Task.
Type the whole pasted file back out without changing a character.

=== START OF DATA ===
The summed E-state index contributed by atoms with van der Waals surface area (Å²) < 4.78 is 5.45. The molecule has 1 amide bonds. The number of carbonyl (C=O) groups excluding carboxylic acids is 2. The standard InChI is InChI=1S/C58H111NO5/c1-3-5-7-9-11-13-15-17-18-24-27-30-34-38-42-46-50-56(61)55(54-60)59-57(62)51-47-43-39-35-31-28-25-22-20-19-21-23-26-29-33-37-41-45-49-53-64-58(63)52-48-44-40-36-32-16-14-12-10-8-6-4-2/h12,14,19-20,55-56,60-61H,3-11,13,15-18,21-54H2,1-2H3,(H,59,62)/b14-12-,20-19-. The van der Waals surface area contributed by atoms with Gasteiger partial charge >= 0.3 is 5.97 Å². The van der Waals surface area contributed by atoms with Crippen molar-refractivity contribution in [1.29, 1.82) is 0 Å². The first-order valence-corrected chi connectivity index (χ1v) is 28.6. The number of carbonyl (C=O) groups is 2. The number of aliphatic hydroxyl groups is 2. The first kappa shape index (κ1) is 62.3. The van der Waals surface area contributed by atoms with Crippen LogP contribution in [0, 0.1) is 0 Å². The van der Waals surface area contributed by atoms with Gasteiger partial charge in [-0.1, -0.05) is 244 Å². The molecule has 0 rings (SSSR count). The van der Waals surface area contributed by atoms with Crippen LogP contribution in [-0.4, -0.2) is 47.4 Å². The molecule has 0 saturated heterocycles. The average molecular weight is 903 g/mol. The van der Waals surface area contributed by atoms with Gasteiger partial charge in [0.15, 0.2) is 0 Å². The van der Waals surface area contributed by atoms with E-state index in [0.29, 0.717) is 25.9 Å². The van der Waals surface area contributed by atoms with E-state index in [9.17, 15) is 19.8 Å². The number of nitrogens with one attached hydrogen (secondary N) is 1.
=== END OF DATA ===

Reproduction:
The summed E-state index contributed by atoms with van der Waals surface area (Å²) < 4.78 is 5.45. The molecule has 1 amide bonds. The number of carbonyl (C=O) groups excluding carboxylic acids is 2. The standard InChI is InChI=1S/C58H111NO5/c1-3-5-7-9-11-13-15-17-18-24-27-30-34-38-42-46-50-56(61)55(54-60)59-57(62)51-47-43-39-35-31-28-25-22-20-19-21-23-26-29-33-37-41-45-49-53-64-58(63)52-48-44-40-36-32-16-14-12-10-8-6-4-2/h12,14,19-20,55-56,60-61H,3-11,13,15-18,21-54H2,1-2H3,(H,59,62)/b14-12-,20-19-. The van der Waals surface area contributed by atoms with Gasteiger partial charge >= 0.3 is 5.97 Å². The van der Waals surface area contributed by atoms with Crippen molar-refractivity contribution in [1.29, 1.82) is 0 Å². The first-order valence-corrected chi connectivity index (χ1v) is 28.6. The number of carbonyl (C=O) groups is 2. The number of aliphatic hydroxyl groups is 2. The first kappa shape index (κ1) is 62.3. The van der Waals surface area contributed by atoms with Crippen LogP contribution in [0, 0.1) is 0 Å². The van der Waals surface area contributed by atoms with Gasteiger partial charge in [-0.1, -0.05) is 244 Å². The molecule has 0 rings (SSSR count). The van der Waals surface area contributed by atoms with Crippen LogP contribution in [-0.4, -0.2) is 47.4 Å². The molecule has 0 saturated heterocycles. The average molecular weight is 903 g/mol. The van der Waals surface area contributed by atoms with Gasteiger partial charge in [0.15, 0.2) is 0 Å². The van der Waals surface area contributed by atoms with E-state index in [0.29, 0.717) is 25.9 Å². The van der Waals surface area contributed by atoms with E-state index in [9.17, 15) is 19.8 Å². The number of nitrogens with one attached hydrogen (secondary N) is 1.